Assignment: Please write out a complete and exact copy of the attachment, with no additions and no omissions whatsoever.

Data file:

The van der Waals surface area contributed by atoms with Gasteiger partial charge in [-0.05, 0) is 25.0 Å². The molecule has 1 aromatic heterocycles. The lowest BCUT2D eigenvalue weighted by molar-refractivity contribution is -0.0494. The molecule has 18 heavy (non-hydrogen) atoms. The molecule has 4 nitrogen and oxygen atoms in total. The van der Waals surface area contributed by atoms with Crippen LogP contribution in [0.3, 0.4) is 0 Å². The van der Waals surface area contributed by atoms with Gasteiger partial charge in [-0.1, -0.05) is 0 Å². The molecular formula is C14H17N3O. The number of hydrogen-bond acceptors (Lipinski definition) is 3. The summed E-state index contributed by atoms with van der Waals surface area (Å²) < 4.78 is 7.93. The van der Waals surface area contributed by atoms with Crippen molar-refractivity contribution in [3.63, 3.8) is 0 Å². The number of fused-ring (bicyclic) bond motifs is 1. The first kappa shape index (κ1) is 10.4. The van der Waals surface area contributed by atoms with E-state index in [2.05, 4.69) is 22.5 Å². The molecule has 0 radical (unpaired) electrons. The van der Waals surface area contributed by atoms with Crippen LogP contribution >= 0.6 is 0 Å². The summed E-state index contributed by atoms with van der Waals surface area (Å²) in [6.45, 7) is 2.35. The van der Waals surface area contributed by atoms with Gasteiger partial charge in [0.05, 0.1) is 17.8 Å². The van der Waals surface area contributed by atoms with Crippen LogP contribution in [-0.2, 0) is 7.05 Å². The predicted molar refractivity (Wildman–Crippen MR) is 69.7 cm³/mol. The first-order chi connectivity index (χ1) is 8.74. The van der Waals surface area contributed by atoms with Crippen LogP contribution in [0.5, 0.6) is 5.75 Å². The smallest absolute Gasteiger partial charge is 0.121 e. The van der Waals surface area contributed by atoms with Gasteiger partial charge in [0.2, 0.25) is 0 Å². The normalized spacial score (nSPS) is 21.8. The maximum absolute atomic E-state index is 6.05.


The van der Waals surface area contributed by atoms with Gasteiger partial charge in [-0.05, 0) is 25.0 Å². The molecule has 1 aromatic heterocycles. The lowest BCUT2D eigenvalue weighted by molar-refractivity contribution is -0.0494. The molecule has 18 heavy (non-hydrogen) atoms. The molecule has 4 nitrogen and oxygen atoms in total. The van der Waals surface area contributed by atoms with Crippen LogP contribution in [0.3, 0.4) is 0 Å². The van der Waals surface area contributed by atoms with Gasteiger partial charge in [-0.1, -0.05) is 0 Å². The molecular formula is C14H17N3O. The number of hydrogen-bond acceptors (Lipinski definition) is 3. The summed E-state index contributed by atoms with van der Waals surface area (Å²) < 4.78 is 7.93. The van der Waals surface area contributed by atoms with Crippen molar-refractivity contribution in [3.63, 3.8) is 0 Å². The number of fused-ring (bicyclic) bond motifs is 1. The first kappa shape index (κ1) is 10.4. The van der Waals surface area contributed by atoms with E-state index in [2.05, 4.69) is 22.5 Å². The molecule has 0 radical (unpaired) electrons. The van der Waals surface area contributed by atoms with Crippen LogP contribution >= 0.6 is 0 Å². The summed E-state index contributed by atoms with van der Waals surface area (Å²) in [6.45, 7) is 2.35. The van der Waals surface area contributed by atoms with Gasteiger partial charge in [0.05, 0.1) is 17.8 Å². The van der Waals surface area contributed by atoms with Crippen LogP contribution in [-0.2, 0) is 7.05 Å². The predicted molar refractivity (Wildman–Crippen MR) is 69.7 cm³/mol. The first-order chi connectivity index (χ1) is 8.74. The van der Waals surface area contributed by atoms with Crippen LogP contribution in [0.5, 0.6) is 5.75 Å². The smallest absolute Gasteiger partial charge is 0.121 e. The van der Waals surface area contributed by atoms with Gasteiger partial charge in [0.2, 0.25) is 0 Å². The normalized spacial score (nSPS) is 21.8. The maximum absolute atomic E-state index is 6.05.